[Truncated] In 1570, the authorities in Norwich, England, alarmed at the growing number of poor people in the town ordered a census to be taken. This ‘Census of the Poor’ enumerated 2352 people in 790 households. Who were they and where did they come from? What were the life experiences of these individuals? Was their poverty intergenerational? This thesis investigates the experiences of this group of urban poor from 1540-1640 and examines the extent to which their experiences were shaped by their relationship with the Norwich authorities. Genealogical research methodologies are used to carry out a longitudinal study of the families, to interpret the social history of the group over time. Combining these methodologies with modified family reconstitution and nominal record linkage techniques, the detailed narratives produced from this data allow individuals who are less commonly documented, to be given a place in the historical record.
The first chapter of the thesis examines the historiography of poverty studies, followed by a detailed discussion of my methodology, sources and research design. Chapter Two considers firstly the census within the context of the economic and social environment of the city and secondly examines the background of the authorities that were instrumental in establishing the conditions in which the census was taken. This chapter also includes an introduction to three of the aldermen who held office at the time of the census. I have analysed their family histories to enable a comparison of the experiences of wealthy and poor families.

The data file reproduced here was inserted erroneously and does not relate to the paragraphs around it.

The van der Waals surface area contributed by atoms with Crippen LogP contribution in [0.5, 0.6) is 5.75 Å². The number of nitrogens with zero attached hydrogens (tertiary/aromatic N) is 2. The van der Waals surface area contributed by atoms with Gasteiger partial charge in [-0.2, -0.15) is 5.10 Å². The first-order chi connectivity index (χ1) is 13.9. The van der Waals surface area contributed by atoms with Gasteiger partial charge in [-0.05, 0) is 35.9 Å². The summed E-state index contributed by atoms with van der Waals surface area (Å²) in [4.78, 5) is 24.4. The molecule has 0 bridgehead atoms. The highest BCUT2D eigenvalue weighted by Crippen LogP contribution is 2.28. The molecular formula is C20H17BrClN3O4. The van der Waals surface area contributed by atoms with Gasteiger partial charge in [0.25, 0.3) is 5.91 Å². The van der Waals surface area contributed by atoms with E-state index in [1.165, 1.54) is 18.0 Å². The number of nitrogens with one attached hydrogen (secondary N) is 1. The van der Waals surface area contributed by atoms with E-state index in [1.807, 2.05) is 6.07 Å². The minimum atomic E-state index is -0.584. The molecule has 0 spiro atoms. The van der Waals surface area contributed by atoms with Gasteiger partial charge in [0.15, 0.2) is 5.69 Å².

Chapters Three to Six reveal and analyse the findings from my study, making extensive use of case studies. I evaluate the demography of the Norwich poor by exploring marriage strategies, cohabitation and household composition of the cohort. The effects of migration and mobility on the cohort over time are examined, including cross-parish mobility, which demonstrates the human geography of neighbourhood areas. Kinship and network arrangements of the Norwich poor are explored to look for the process and context of social change over time. I then investigate whether the Norwich poor were a community, which was more bound with the authorities who were their main source of support than with each other as family, friend or neighbour. Finally, I investigate the survival expedients employed by the poor of sixteenth-century Norwich.
|Qualification||Doctor of Philosophy|
|Publication status||Unpublished - 2012|